Here is an extract from Warren Buffett’s latest Annual Report, in which he admits to a number of mistakes during 2008. One measure of how serious the current crisis has become is that last year Berkshire Hathaway, Buffett’s holding company, had its worst year’s performance since it began life in the late-1960s, with its book value per share falling 9.5% (against the S&P 500’s 37% decline). Shares in Berkshire have taken an even bigger hammering, falling 30% or so.
As someone who has followed this great investor’s doings for 18 years, my advice is simple: beware of those who try to write him off as over the hill, or out of touch, or any similar comments. it is true that Buffett is no longer a young man – he is approaching 80 – but bear in mind two things. One is that he is virtually alone among profesional investors in admitting to mistakes of any kind. Such honesty is a refreshing contrast to the self-serving excuses that you will find in the average fund manager’s report to the fundholders.
The second is that his rare errors of judgment – of which buying shares in two Irish banks last year must surely rank as one of the most extraordinary – are invariably more than cancelled out by successes on the other side of the equation. His self-disparaging remarks have always to be seen in the context of his extraordinarily succesful long term track record. The earnings performance of Berkshire’s operating businesses last year was remarkably good in the context of the year’s deteriorating economic backcloth.
“I told you in an earlier part of this report that last year I made a major mistake of commission (and maybe more; this one sticks out). Without urging from Charlie or anyone else, I bought a large amount of ConocoPhillips stock when oil and gas prices were near their peak. I in no way anticipated the dramatic fall in energy prices that occurred in the last half of the year. I still believe the odds are good that oil sells far higher in the future than the current $40-$50 price. But so far I have been dead wrong. Even if prices should rise, moreover, the terrible timing of my purchase has cost Berkshire several billion dollars”.
“I made some other already-recognizable errors as well. They were smaller, but unfortunately not that small. During 2008, I spent $244 million for shares of two Irish banks that appeared cheap to me. At yearend we wrote these holdings down to market: $27 million, for an 89% loss. Since then, the two stocks have declined even further. The tennis crowd would call my mistakes “unforced errors.”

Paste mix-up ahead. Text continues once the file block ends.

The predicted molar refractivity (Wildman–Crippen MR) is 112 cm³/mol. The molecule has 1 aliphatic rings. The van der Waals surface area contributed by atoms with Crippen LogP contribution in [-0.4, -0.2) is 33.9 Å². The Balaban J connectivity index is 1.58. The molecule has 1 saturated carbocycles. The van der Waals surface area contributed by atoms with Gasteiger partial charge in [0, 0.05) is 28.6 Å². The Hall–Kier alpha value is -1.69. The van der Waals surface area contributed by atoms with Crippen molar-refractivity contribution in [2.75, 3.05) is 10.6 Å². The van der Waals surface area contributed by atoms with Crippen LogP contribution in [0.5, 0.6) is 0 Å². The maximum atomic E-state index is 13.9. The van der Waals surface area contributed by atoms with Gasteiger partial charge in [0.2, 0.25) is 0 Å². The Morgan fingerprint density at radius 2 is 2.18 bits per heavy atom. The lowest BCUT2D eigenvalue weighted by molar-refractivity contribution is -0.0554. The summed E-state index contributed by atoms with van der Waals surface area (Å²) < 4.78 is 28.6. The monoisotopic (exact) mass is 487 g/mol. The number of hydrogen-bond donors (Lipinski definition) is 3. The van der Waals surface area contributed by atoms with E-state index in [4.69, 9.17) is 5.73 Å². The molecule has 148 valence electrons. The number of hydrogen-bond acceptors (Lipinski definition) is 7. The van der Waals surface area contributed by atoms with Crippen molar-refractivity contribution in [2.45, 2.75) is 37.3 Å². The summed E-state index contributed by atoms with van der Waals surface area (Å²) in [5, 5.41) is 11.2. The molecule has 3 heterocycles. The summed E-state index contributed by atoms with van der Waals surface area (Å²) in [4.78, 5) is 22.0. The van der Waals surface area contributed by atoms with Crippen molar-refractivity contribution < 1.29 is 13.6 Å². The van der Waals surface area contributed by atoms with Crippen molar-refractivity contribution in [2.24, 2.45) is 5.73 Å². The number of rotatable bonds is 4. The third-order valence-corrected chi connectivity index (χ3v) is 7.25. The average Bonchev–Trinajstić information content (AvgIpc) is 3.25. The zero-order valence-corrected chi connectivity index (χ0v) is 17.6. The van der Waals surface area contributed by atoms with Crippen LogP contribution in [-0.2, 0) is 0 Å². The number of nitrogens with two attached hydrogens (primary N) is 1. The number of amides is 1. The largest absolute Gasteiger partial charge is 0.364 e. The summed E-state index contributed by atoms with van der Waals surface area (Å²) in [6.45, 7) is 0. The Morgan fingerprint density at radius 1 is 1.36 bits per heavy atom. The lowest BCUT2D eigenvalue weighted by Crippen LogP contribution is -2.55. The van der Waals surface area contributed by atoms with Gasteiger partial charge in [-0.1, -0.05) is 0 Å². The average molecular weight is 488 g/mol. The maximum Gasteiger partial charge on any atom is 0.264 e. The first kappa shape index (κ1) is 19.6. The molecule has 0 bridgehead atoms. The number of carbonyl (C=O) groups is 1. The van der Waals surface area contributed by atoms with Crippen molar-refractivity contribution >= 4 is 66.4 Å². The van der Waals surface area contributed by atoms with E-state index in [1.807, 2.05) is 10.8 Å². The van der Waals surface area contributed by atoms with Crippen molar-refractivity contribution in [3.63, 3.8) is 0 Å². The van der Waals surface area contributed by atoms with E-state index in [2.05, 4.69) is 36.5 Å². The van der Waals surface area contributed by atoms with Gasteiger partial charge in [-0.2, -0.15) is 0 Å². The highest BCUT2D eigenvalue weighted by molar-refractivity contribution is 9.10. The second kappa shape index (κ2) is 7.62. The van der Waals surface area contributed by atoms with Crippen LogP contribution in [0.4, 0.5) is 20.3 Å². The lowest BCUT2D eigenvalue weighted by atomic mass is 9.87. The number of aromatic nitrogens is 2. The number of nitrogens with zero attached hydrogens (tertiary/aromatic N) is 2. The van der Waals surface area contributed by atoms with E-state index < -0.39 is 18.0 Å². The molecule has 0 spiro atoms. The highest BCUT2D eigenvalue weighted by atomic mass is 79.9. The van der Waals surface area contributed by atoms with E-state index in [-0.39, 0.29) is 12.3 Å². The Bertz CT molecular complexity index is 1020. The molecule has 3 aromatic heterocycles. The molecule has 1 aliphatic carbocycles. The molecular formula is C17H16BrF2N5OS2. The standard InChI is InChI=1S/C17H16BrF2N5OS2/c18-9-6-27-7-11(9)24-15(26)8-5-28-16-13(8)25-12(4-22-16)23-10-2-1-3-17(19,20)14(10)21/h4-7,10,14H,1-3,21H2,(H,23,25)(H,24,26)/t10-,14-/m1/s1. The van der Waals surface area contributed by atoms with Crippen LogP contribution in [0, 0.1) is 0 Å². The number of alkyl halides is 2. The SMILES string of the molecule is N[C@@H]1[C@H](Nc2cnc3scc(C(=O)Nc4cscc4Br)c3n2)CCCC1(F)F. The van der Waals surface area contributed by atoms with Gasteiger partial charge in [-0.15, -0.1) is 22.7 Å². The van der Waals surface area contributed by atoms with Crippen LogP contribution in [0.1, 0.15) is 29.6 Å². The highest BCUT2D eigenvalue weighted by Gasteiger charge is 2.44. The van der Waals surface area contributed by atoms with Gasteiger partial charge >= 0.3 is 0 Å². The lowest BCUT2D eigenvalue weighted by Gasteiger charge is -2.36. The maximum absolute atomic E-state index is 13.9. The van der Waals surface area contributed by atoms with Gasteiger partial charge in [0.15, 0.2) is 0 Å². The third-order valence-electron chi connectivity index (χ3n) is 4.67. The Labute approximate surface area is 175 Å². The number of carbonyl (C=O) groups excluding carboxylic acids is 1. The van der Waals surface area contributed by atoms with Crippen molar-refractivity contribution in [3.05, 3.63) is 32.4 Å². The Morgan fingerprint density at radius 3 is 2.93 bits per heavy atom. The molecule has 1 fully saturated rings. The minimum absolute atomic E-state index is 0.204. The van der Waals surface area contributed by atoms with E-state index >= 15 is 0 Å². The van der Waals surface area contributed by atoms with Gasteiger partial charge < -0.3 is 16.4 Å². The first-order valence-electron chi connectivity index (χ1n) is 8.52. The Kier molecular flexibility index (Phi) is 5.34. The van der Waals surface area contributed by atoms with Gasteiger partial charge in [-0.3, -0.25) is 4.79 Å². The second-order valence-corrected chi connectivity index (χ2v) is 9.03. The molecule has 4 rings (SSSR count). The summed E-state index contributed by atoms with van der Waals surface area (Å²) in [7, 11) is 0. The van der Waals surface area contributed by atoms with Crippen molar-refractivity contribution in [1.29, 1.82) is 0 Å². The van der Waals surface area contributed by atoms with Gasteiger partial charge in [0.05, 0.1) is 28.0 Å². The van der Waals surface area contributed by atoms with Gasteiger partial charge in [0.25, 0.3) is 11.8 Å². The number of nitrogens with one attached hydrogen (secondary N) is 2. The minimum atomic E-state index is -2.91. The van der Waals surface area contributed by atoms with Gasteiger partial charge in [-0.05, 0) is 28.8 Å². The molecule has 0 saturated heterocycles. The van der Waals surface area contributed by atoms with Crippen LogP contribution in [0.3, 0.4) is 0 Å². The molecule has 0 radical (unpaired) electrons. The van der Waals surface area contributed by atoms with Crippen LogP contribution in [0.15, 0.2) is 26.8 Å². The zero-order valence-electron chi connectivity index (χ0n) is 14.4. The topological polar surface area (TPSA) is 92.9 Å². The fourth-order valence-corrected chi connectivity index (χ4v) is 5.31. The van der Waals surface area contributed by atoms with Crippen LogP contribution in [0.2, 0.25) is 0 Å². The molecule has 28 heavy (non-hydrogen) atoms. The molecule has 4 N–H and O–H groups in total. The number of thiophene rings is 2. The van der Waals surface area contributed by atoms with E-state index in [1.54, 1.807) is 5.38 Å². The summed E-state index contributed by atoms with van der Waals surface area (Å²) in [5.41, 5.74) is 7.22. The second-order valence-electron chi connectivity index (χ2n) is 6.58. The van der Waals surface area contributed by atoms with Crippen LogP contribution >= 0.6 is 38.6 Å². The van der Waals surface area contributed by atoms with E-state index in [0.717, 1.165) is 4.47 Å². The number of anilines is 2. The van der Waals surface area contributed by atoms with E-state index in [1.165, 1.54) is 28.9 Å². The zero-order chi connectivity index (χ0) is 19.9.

“On the plus side last year, we made purchases totaling $14.5 billion in fixed-income securities issued by Wrigley, Goldman Sachs and General Electric. We very much like these commitments, which carry high current yields that, in themselves, make the investments more than satisfactory. But in each of these three purchases, we also acquired a substantial equity participation as a bonus. To fund these large purchases, I had to sell portions of some holdings that I would have preferred to keep (primarily Johnson & Johnson, Procter & Gamble and ConocoPhillips)”.
“However, I have pledged – to you, the rating agencies and myself – to always run Berkshire with more than ample cash. We never want to count on the kindness of strangers in order to meet tomorrow’s obligations. When forced to choose, I will not trade even a night’s sleep for the chance of extra profits”.
“The investment world has gone from underpricing risk to overpricing it. This change has not been minor; the pendulum has covered an extraordinary arc. A few years ago, it would have seemed unthinkable that yields like today’s could have been obtained on good-grade municipal or corporate bonds even while risk-free governments offered near-zero returns on short-term bonds and no better than a pittance on long-terms. When the financial history of this decade is written, it will surely speak of the Internet bubble of the late 1990s and the housing bubble of the early 2000s. But the U.S. Treasury bond bubble of late 2008 may be regarded as almost equally extraordinary”.
“Clinging to cash equivalents or long-term government bonds at present yields is almost certainly a terrible policy if continued for long. Holders of these instruments, of course, have felt increasingly comfortable – in fact, almost smug – in following this policy as financial turmoil has mounted. They regard their judgment confirmed when they hear commentators proclaim “cash is king,” even though that wonderful cash is earning close to nothing and will surely find its purchasing power eroded over time”.
“Approval, though, is not the goal of investing. In fact, approval is often counter-productive because it sedates the brain and makes it less receptive to new facts or a re-examination of conclusions formed earlier. Beware the investment activity that produces applause; the great moves are usually greeted by yawns”.
This is the kind of warning that any investor tempted to go into cash or government bonds at today’s prices should take seriously. Sure, bond yields could well go lower, and those who bet on that outcome stand a chance of looking wise for at least a week or two. But as with any kind of bubble, you will only come out ahead if you are content to operate on the basis of the Greater Fool theory.